9 counterintuitive tips for dealing with people

9 counterintuitive tips for dealing with people

Common wisdom doesn’t always cut it when it comes to dealing with people. Leaders who’ve honed their people skills for years share surprising strategies that work

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6. Keep what makes you unique

Steve Burton, DevOps evangelist, Harness: “Listening to feedback is important, but don't change what makes you unique. Otherwise, you’ll end up like every other executive – polished, robotic, and corporate. Keep your edge, even if it doesn’t please everyone. If doing so blows a hole in your current job or hurts a pending opportunity, accept it as temporary collateral damage. You’ll end up better for it down the line.”

7. Help people – even when theyre considering leaving

Murli Thirumale, CEO, Portworx: “A lot of us might have heard of something called retention coaching, but I believe in something I call non-retention coaching. If there’s an employee considering leaving, we as leaders and managers should encourage them to explore their choices and weigh their options. We should help them through that process. If they end up staying, I have found that they are extremely loyal after that.”

8. Role-playing doesn’t work for some people

Jonathan Fries, VP engineering and digital transformation, Exadel: “The use of role-playing to improve communication skills can be valuable in some situations, but for a lot of people – especially introverts – the stress of role-playing makes it useless. Introverts don’t learn well on stage, and expecting them to learn communication skills through role-playing is totally ineffective. Whatever you had hoped they would learn will be totally wiped out because they will spend most of the time stressing about their performance and no time listening. It’s better to give them information and follow up in individual or one-on-one sessions to see how they are doing with whatever technique you’ve shared with them.”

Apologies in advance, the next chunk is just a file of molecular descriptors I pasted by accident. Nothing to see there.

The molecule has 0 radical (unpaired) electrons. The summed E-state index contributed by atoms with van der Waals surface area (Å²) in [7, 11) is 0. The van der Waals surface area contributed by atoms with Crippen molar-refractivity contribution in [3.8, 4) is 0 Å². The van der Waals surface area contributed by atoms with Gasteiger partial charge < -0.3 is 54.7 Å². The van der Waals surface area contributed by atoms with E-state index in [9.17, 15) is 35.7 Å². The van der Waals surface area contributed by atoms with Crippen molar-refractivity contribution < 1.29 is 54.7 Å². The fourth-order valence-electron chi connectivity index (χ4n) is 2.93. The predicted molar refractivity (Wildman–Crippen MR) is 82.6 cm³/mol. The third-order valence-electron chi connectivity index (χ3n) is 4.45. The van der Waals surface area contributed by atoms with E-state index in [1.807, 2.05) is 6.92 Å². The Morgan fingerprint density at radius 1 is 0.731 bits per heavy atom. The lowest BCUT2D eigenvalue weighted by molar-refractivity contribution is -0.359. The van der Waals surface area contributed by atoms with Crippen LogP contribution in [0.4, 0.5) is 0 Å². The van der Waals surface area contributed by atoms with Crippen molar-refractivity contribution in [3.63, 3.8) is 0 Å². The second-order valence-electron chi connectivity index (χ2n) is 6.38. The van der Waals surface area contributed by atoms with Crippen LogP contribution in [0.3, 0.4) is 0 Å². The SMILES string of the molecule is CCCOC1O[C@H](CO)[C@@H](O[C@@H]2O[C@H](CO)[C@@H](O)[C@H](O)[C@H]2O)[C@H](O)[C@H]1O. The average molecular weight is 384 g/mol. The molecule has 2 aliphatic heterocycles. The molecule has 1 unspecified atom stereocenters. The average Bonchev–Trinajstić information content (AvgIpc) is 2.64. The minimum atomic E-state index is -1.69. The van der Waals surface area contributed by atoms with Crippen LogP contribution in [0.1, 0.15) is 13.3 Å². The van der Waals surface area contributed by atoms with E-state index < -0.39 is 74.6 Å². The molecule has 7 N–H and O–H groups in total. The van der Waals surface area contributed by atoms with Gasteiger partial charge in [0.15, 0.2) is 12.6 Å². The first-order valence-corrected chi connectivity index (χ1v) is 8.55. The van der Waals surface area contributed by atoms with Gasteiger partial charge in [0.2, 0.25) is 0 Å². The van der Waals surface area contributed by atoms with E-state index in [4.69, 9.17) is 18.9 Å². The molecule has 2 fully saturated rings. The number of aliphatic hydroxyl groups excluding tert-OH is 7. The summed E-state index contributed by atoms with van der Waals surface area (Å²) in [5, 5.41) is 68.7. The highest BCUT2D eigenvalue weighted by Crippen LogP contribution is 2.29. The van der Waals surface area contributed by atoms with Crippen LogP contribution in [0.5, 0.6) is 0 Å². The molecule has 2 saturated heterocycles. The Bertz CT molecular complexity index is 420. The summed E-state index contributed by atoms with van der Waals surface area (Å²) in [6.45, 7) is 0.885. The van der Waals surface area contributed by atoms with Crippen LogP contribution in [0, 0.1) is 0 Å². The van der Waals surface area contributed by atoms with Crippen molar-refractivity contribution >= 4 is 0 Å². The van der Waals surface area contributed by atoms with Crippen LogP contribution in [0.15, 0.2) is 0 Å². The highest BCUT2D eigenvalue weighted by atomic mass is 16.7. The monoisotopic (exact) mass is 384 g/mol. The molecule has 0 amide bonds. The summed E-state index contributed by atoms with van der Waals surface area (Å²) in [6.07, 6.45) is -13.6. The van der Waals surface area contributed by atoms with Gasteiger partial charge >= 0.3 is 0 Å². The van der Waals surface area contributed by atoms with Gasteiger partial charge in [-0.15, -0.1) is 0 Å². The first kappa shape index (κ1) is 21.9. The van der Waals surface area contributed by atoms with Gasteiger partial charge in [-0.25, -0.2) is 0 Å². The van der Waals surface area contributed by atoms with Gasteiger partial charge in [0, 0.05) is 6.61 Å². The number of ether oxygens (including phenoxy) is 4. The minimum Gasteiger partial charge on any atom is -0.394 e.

9. Don’t just respect your elders: Respect everyone

David Bird, Director, Online Mortgage Advisor: “Always respect your elders: This classic piece of advice can be expanded upon to better suit the modern workplace, which can span across three or four generations. Why focus purely on respecting those older than yourself when young people in the workplace thrive off being treated with the same amount of respect and responsibility as their colleagues? If you treat all of your employees with the same level of respect, it creates a space of self-ownership, intuitiveness, and collaboration.”

[ How strong are your soft skills? Read also: Emotional intelligence test: 5 self-evaluation tools for leaders. ]

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